Transfusion transmitted infection
A Transfusion transmitted infection (TTI) is a virus, parasite, or other potential pathogen that can be transmitted in donated blood through a transfusion to a recipient. The term is usually limited to known pathogens, but also sometimes includes agents such as Simian foamy virus which are not known to cause disease.
Preventing the spread of these diseases by blood transfusion is addressed in several ways. In many cases, the blood is tested for the pathogen, sometimes with several different methodologies. Donors of blood are also screened for signs and symptoms of disease and for activities that might put them at risk for infection. If a local supply is not safe, blood may be imported from other areas. Human immunodeficiency virus (HIV) leads to the best known of the transfusion transmitted diseases, acquired immune deficiency syndrome (AIDS).
Blood that is processed into medications by fractionation is treated in a multi-step process called pathogen inactivation that is analogous to pasteurization: it destroys most viruses and bacteria in the blood. Donors are still screened and tested.
- 1 Viruses
- 2 Parasites and specific bacteria
- 3 Other bacteria
- 4 Variant Creutzfeldt–Jakob disease (vCJD)
- 5 See also
- 6 References
- 7 External links
Many of these viruses are controlled through laboratory screening tests. These fall into three basic varieties: antibody tests, nucleic acid tests (NAT), and surrogate tests. Antibody tests look for the immune system's response to the infection. Nucleic acid tests look for the genetic material of the virus itself. The third variety are tests that are not specific to the disease but look for other related conditions.
High risk activities for transfusion transmitted infections vary, and the amount of caution used for screening donors varies based on how dangerous the disease is. Most of the viral diseases are spread by either sexual contact or by contact with blood, usually either drug use, accidental needle injuries among health care workers, unsterilized tattoo and body piercing equipment, or through a blood transfusion or transplant. Other vectors exist.
Whether a donor is considered to be at "too high" of a risk for a disease to be allowed to donate is sometimes controversial, especially for sexual contact. High risk sexual activity is defined in many different ways, but usually includes:
- Sex in exchange for money or drugs.
- Men who have sex with men, the most controversial criterion.
- A recent history of sexually transmitted disease.
- Sex with a person who has had a positive test or was at high risk for a disease that can be spread in blood transfusions.
The virus that causes AIDS is the best known of the transfusion-transmitted infections because of high-profile cases such as Ryan White, a haemophiliac who was infected through factor VIII, a blood-derived medicine used to treat the disease. Another person who died of medically acquired HIV/AIDS was Damon Courtenay, who died in 1991 due to a bad batch of factor VIII.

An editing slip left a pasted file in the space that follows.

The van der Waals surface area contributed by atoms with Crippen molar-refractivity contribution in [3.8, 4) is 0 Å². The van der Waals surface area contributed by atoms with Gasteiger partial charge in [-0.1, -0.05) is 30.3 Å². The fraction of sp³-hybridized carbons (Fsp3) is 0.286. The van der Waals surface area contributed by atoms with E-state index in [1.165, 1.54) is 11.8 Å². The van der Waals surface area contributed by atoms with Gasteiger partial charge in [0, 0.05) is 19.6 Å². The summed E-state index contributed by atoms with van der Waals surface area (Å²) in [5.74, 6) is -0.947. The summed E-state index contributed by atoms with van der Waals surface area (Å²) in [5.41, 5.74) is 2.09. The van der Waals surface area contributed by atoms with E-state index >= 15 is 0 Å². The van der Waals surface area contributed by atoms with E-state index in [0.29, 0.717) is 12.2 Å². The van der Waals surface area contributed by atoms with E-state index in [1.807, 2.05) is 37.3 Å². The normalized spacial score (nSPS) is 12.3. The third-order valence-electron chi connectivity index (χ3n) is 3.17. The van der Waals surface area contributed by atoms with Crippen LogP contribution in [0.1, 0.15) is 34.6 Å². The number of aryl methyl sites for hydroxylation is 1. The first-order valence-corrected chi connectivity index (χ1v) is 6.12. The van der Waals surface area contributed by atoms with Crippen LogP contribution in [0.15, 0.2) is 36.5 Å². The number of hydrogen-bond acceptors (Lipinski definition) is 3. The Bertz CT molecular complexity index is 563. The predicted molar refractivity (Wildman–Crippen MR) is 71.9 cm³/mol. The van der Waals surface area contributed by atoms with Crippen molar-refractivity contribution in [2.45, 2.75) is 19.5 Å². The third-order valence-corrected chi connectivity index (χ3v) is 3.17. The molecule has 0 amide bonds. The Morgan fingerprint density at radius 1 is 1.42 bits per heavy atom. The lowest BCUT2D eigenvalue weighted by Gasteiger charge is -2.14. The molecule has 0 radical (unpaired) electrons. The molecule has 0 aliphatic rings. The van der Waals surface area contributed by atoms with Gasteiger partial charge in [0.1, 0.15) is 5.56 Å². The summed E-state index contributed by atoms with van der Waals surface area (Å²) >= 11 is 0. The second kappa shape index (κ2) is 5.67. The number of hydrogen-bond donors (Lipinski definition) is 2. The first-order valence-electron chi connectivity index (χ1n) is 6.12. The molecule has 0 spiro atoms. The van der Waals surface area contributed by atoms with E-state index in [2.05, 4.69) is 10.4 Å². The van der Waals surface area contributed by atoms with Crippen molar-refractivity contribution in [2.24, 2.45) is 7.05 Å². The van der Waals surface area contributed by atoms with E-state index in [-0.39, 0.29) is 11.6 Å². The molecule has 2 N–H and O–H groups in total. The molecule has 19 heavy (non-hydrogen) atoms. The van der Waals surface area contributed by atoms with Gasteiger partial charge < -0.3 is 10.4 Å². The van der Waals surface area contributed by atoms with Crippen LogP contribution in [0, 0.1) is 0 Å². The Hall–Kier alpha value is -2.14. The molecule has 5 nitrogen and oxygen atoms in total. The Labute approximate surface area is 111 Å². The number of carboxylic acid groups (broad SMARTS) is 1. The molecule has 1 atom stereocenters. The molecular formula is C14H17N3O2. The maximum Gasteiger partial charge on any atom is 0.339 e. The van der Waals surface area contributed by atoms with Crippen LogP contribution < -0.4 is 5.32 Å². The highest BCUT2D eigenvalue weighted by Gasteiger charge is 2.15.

The standard test for HIV is an enzyme immunoassay test that reacts with antibodies to the virus. This test has a window period where a person will be infected but not yet have an immune response. Other tests are used to look for donors during this period, specifically the p24 antigen test and nucleic acid testing.
In addition to the general risk criteria for viruses, blood donors are sometimes excluded if they have lived in certain parts of Africa where subtypes of HIV that are not reliably detected on some tests are found, specifically HIV group O. People who have been in prison for extended periods are also excluded for HIV risk.
- Not a major concern, viremic donors are often obviously ill, not a chronic disease.
- Recipients of blood-derived clotting factor concentrates have become ill with Hepatitis A, but there are no documented cases of the disease being transmitted in transfused blood.
- The first virus routinely screened in blood donations.
- Delta agent not screened for, since it is a superinfection of Hepatitis B and cannot exist alone.
- Often silent infection
- Most likely significant TTI in developed countries
Alanine transaminase (ALT)
- Used as a surrogate for other Hepatitis testing, losing favor now that HCV tests have improved
Human T-Lymphotropic Virus (HTLV I/II)
- "HTLV III"
- Not relevant unless recipient's immune system is compromised (i.e. infants).
- is Japanese encephalitis a possible TTI?
- Pool vs. individual testing.
Simian foamy virus (SFV)
- Not known to cause disease, recent studies
- Donors screened
- No demonstrated transmission, hypothetical risk
- No resurgence of disease
- Tests exist, but they're not very good.
- Endemic in many areas of the world.
- Only relevant for red blood cell transfusions.
Babesia microti is transmitted by ixodes ticks. There are few studies which documents transmission of babesiosis through blood transfusion.
- New test in use
- Donors screened, problem for donors who have been to Iraq.
- Does not survive at refrigerated temperatures
- Used as test for high risk sexual behavior
- Theoretical risk only
Bacteremia and platelets
- Part of the reason that platelet shelf life is so short
- "Mad Cow"
- UK imported plasma for transfusion
- "Transfusion transmitted injuries". Public Health Agency of Canada. Retrieved 2009-01-16.
- Transfusion-acquired, autochthonous human babesiosis in Japan: isolation of Babesia microti-like parasites with hu-RBC-SCID mice.
- "UK buys "safe" blood supply for NHS". British Broadcasting Corporation. 2002-12-17. Retrieved 2008-06-01.